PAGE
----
The federal government will decide whether or not to list the greater sage grouse on the Endangered Species List later this month. Another sage grouse species, the Gunnison sage grouse, has been on that list since last November. The government followed a distinct and separate process for the Gunnison grouse, classifying it as “threatened”.
It’s not the strictest classification under the Endangered Species Act, and it was an attempt to recognize efforts to protect the bird in Colorado's Gunnison County. But in the end it seemed to please no one. The state of Colorado and Gunnison County sued the federal government because they thought the listing went too far. Some environmental groups sued because they said the listing didn’t go far enough. Similar lawsuits are expected after the greater sage grouse decision.
“That irritates me,” says rancher Greg Peterson, who put more than 2,500 acres of his land into conservation easements near the town of Gunnison. “It’s just created confusion, it’s created a lawsuit, it’s taken resources away from things going on in the ground. And it’s put it them into litigation.”
Conservation efforts for the Gunnison sage grouse ramped up after the American Ornithologists’ Union recognized the bird as a distinct species from the greater grouse in 2000. The bird is slightly smaller than the greater grouse, has long crown plumes and a more elaborate mating display.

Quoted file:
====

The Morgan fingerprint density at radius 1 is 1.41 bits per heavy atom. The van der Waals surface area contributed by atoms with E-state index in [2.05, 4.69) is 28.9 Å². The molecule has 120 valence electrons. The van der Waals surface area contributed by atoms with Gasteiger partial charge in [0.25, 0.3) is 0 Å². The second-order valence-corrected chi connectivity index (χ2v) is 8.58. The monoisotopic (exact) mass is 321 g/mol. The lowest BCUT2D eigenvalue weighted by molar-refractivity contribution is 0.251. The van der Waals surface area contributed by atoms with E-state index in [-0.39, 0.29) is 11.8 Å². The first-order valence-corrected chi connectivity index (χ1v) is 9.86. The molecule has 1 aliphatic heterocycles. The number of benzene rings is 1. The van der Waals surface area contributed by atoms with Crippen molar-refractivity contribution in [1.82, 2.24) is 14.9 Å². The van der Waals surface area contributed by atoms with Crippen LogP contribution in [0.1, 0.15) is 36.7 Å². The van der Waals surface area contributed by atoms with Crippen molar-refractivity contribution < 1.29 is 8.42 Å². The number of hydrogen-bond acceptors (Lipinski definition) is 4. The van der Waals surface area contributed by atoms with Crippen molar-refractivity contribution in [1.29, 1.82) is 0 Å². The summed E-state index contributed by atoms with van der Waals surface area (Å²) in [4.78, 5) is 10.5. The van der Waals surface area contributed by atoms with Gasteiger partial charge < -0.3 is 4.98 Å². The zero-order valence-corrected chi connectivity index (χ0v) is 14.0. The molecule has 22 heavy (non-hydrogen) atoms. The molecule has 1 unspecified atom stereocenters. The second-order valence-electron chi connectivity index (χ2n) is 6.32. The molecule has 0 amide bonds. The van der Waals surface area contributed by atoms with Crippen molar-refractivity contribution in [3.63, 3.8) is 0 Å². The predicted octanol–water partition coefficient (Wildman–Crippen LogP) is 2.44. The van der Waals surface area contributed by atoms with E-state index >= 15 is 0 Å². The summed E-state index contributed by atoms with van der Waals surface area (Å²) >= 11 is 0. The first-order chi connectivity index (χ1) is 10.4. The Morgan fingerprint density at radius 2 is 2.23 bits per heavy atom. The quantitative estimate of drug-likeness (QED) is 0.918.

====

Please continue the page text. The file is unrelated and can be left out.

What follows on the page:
“This community has really stood up for the sage grouse,” says Jonathan Houck, a Gunnison County commissioner. Since 2000, Gunnison grouse numbers have hovered around 5,000 in southeastern Colorado and Utah, the only two states where the bird lives.
Houck says many have rallied to save the bird. Ranchers have entered thousands of private acres into conservation agreements. During mating season, mountain bikers don’t use certain trails. Access to some public roads is restricted. A full-time wildlife biologist scrutinizes local building proposals that could affect the bird’s habitat. A strategic committee including environmentalists, scientists and ranchers guide decision making. Conservation is taught in schools.
“I have a nine-year-old who, when my wife says she’s going for a run in the morning, reminds her not to be on the trails until after 9 a.m. if it’s lekking season,” Houck says. “We have a presence in the community that has been part of what’s really created that culture of stewardship.”
In the November 2014 listing decision, the U.S. Fish and Wildlife Service praised the “diligent and effective” work done in Gunnison County. The bird’s population consists of a core Gunnison Basin group, which local conservation efforts had stabilized. But it was the six smaller isolated satellite populations stretching from southern Colorado to southeastern Utah that were of concern.
“I don’t think we feel that Gunnison has done anything wrong,” says Theo Stein, a spokesman for the U.S. Fish and Wildlife Service.